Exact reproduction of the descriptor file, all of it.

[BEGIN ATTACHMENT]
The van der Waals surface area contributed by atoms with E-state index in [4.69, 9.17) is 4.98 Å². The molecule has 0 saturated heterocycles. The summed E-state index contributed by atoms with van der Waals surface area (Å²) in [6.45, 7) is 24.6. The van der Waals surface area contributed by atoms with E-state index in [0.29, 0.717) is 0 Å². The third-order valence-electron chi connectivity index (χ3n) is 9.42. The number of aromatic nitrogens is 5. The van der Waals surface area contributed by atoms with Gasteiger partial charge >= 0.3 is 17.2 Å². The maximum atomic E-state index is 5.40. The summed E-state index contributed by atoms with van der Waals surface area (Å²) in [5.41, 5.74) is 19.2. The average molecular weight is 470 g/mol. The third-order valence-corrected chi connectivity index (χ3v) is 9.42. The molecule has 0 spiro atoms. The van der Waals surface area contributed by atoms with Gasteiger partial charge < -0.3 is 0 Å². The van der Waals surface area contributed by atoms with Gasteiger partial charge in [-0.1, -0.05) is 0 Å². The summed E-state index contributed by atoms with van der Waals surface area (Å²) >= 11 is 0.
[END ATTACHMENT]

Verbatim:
The van der Waals surface area contributed by atoms with E-state index in [4.69, 9.17) is 4.98 Å². The molecule has 0 saturated heterocycles. The summed E-state index contributed by atoms with van der Waals surface area (Å²) in [6.45, 7) is 24.6. The van der Waals surface area contributed by atoms with E-state index in [0.29, 0.717) is 0 Å². The third-order valence-electron chi connectivity index (χ3n) is 9.42. The number of aromatic nitrogens is 5. The van der Waals surface area contributed by atoms with Gasteiger partial charge >= 0.3 is 17.2 Å². The maximum atomic E-state index is 5.40. The summed E-state index contributed by atoms with van der Waals surface area (Å²) in [5.41, 5.74) is 19.2. The average molecular weight is 470 g/mol. The third-order valence-corrected chi connectivity index (χ3v) is 9.42. The molecule has 0 spiro atoms. The van der Waals surface area contributed by atoms with Gasteiger partial charge < -0.3 is 0 Å². The van der Waals surface area contributed by atoms with Gasteiger partial charge in [-0.1, -0.05) is 0 Å². The summed E-state index contributed by atoms with van der Waals surface area (Å²) >= 11 is 0.